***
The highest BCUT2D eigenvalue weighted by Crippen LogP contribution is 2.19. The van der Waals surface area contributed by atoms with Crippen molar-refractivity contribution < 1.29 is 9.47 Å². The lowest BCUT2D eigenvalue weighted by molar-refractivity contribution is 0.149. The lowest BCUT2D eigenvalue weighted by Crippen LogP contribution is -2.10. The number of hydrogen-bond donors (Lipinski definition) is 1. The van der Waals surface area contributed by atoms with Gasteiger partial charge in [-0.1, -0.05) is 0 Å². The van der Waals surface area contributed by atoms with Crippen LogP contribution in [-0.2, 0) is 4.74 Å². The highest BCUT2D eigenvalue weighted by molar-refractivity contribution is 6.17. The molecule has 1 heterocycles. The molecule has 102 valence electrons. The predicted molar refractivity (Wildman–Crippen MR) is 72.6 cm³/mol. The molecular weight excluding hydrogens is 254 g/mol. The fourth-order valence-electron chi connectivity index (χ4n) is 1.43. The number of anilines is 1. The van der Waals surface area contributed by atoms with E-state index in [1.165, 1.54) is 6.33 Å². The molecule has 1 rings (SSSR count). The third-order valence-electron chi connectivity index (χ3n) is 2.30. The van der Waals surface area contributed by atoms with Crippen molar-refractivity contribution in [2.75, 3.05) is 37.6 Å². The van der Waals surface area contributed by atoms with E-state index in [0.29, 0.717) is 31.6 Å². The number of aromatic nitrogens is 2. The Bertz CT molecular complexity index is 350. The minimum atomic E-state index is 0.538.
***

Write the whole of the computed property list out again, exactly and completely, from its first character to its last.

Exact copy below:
The highest BCUT2D eigenvalue weighted by Crippen LogP contribution is 2.19. The van der Waals surface area contributed by atoms with Crippen molar-refractivity contribution < 1.29 is 9.47 Å². The lowest BCUT2D eigenvalue weighted by molar-refractivity contribution is 0.149. The lowest BCUT2D eigenvalue weighted by Crippen LogP contribution is -2.10. The number of hydrogen-bond donors (Lipinski definition) is 1. The van der Waals surface area contributed by atoms with Gasteiger partial charge in [-0.1, -0.05) is 0 Å². The van der Waals surface area contributed by atoms with Crippen LogP contribution in [-0.2, 0) is 4.74 Å². The highest BCUT2D eigenvalue weighted by molar-refractivity contribution is 6.17. The molecule has 1 heterocycles. The molecule has 102 valence electrons. The predicted molar refractivity (Wildman–Crippen MR) is 72.6 cm³/mol. The molecular weight excluding hydrogens is 254 g/mol. The fourth-order valence-electron chi connectivity index (χ4n) is 1.43. The number of anilines is 1. The van der Waals surface area contributed by atoms with E-state index in [1.165, 1.54) is 6.33 Å². The molecule has 1 rings (SSSR count). The third-order valence-electron chi connectivity index (χ3n) is 2.30. The van der Waals surface area contributed by atoms with Crippen molar-refractivity contribution in [2.75, 3.05) is 37.6 Å². The van der Waals surface area contributed by atoms with E-state index in [0.29, 0.717) is 31.6 Å². The number of aromatic nitrogens is 2. The Bertz CT molecular complexity index is 350. The minimum atomic E-state index is 0.538.